My flight left very early from La Paz to Lima, and I didn’t really have time to leave Lima airport before connection to Bogota. I grabbed some food and got on my second plane of the day, ready for my 3rd country of the day.
The Colombian taxi driver was very helpful and cheerful, and my taxi cost me 40,000 pesos, which I didn’t think was too bad. I dropped my bag off at the Hotel Portal De Oxum, which is surrounded by flower shops. The room was very compact, but clean and comfy. My first stop was an ATM for some cash, and it is the first (and probably last) time that I have withdrawn a million of anything from a cash point. I felt rich!
I pulled up (eventually) at Hotel Portal De Oxum, which is supposedly one of the best in Bogota. Surrounded by flower shops it all smelt very fresh and looked good, but the hotel was surprisingly tiny! After checking in, I took my pack to the room and found it very small, but clean and tidy. There are only a few rooms, which I considered a good thing. The breakfast was to be served between 8.30 and 9.30, quite a small window I thought.
I took a quick walk around a few blocks to grasp the area as best I could, but could only really notice teeth! I am telling you the Colombian people have the best teeth in the world! 95% of people I saw had big, straight, bright white teeth.
The next day I hopped on a bus to the city centre to try and find Monserrate, a town atop a mountain which is accessible by cable car from Bogota city. I hopped off the bus and had a quick look around the square I was in. Apologies, no clue what it was called. I approached a policemen for directions, and I thought the standard ‘smile and begin talking’ would be sufficient. This copper was the friendliest man I’ve ever met, he grabbed my hand, shook it with vigour and said ‘Lovely to meet you. How can I help?’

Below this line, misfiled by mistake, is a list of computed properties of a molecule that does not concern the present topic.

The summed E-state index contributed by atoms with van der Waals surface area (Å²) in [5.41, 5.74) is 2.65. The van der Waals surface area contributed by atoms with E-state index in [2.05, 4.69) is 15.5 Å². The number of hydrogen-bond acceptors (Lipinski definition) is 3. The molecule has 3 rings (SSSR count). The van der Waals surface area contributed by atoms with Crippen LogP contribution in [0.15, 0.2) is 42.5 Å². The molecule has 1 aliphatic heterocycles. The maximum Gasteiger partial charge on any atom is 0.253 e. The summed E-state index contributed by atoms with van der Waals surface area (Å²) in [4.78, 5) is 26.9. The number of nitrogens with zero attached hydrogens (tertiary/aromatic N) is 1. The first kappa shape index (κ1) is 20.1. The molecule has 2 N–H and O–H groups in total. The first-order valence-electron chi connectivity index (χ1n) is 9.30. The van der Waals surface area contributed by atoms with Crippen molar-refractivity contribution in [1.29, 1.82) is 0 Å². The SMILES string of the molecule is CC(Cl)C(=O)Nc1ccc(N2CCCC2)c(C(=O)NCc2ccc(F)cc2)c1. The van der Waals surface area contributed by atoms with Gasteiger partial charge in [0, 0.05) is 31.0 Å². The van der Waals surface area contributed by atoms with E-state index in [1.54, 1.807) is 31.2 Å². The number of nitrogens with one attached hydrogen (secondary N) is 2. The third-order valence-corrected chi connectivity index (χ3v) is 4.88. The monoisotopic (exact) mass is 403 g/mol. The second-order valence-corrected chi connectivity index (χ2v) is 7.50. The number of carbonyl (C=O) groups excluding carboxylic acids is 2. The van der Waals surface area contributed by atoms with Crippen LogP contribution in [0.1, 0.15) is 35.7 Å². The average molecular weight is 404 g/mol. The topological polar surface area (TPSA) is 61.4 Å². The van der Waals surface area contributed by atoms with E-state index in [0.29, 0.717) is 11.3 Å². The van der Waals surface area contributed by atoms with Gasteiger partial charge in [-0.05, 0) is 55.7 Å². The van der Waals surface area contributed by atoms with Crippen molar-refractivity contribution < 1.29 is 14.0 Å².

I toddled off in the direction he pointed, and after 10-15 minutes found myself at the entrance to a University. I asked a student for more directions, and I was only 2 minutes away. On the final approach I saw a group of 10 confused looking Israeli travellers, and I assumed they were looking for Monserrate too. After guiding them in the right direction, we queued for the cable cars, only for them to be outraged by the price and decide to walk up (1 hour uphill) instead. I wished them well and hopped into the comfy cable car!
The views on the way up were amazing, and it wasn’t too busy which is good. There are over priced restaurants and shops on the top of the mountain, but the views can’t be argued with. There is also a nice church, which is worth popping into. I spent 45 minutes gawking around then headed back down.
I walked back to the bus station along the same route, or so I thought. I saw a street performer on the way, a man dressed up as a female clown I think. Strange, but I had no time to stop! A nice group of African guys offered me a seat and a drink too, they were pumping music out near the University. I bustled through everybody back to the bus station, and jumped on the same number bus that brought me here.
Around 15 minutes into my journey I realised that I was going the wrong way. I waited patiently, thinking that the route must be a loop (sensible assumption?) but we came to another bus station, one where everybody had to alight. So I asked in my broken Spanish how to get to ‘Flores’ bus stop (flowers), as that was near my hotel. 4 hours after I had left the hotel, I got back!
I didn’t feel I had enough time to see all of Bogotá